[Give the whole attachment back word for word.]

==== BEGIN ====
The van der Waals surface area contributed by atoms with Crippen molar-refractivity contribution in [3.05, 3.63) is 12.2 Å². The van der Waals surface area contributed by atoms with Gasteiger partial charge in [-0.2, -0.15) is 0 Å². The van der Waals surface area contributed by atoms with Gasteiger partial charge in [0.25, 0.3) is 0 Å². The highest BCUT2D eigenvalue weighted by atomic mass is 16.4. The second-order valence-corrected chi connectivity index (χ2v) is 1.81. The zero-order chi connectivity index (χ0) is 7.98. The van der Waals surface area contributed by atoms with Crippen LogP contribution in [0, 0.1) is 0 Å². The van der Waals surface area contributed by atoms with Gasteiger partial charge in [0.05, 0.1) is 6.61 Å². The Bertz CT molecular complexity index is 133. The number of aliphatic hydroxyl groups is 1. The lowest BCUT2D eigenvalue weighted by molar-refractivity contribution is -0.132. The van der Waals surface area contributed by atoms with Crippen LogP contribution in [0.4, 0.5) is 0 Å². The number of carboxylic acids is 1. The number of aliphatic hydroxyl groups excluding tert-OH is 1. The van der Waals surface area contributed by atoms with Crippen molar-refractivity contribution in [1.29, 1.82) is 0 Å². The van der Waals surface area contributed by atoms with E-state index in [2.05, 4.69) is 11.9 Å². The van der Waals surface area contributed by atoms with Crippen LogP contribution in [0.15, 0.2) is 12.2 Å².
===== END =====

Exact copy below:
The van der Waals surface area contributed by atoms with Crippen molar-refractivity contribution in [3.05, 3.63) is 12.2 Å². The van der Waals surface area contributed by atoms with Gasteiger partial charge in [-0.2, -0.15) is 0 Å². The van der Waals surface area contributed by atoms with Gasteiger partial charge in [0.25, 0.3) is 0 Å². The highest BCUT2D eigenvalue weighted by atomic mass is 16.4. The second-order valence-corrected chi connectivity index (χ2v) is 1.81. The zero-order chi connectivity index (χ0) is 7.98. The van der Waals surface area contributed by atoms with Crippen LogP contribution in [0, 0.1) is 0 Å². The van der Waals surface area contributed by atoms with Gasteiger partial charge in [0.05, 0.1) is 6.61 Å². The Bertz CT molecular complexity index is 133. The number of aliphatic hydroxyl groups is 1. The lowest BCUT2D eigenvalue weighted by molar-refractivity contribution is -0.132. The van der Waals surface area contributed by atoms with Crippen LogP contribution in [0.4, 0.5) is 0 Å². The number of carboxylic acids is 1. The number of aliphatic hydroxyl groups excluding tert-OH is 1. The van der Waals surface area contributed by atoms with Crippen molar-refractivity contribution in [1.29, 1.82) is 0 Å². The van der Waals surface area contributed by atoms with E-state index in [2.05, 4.69) is 11.9 Å². The van der Waals surface area contributed by atoms with Crippen LogP contribution in [0.15, 0.2) is 12.2 Å².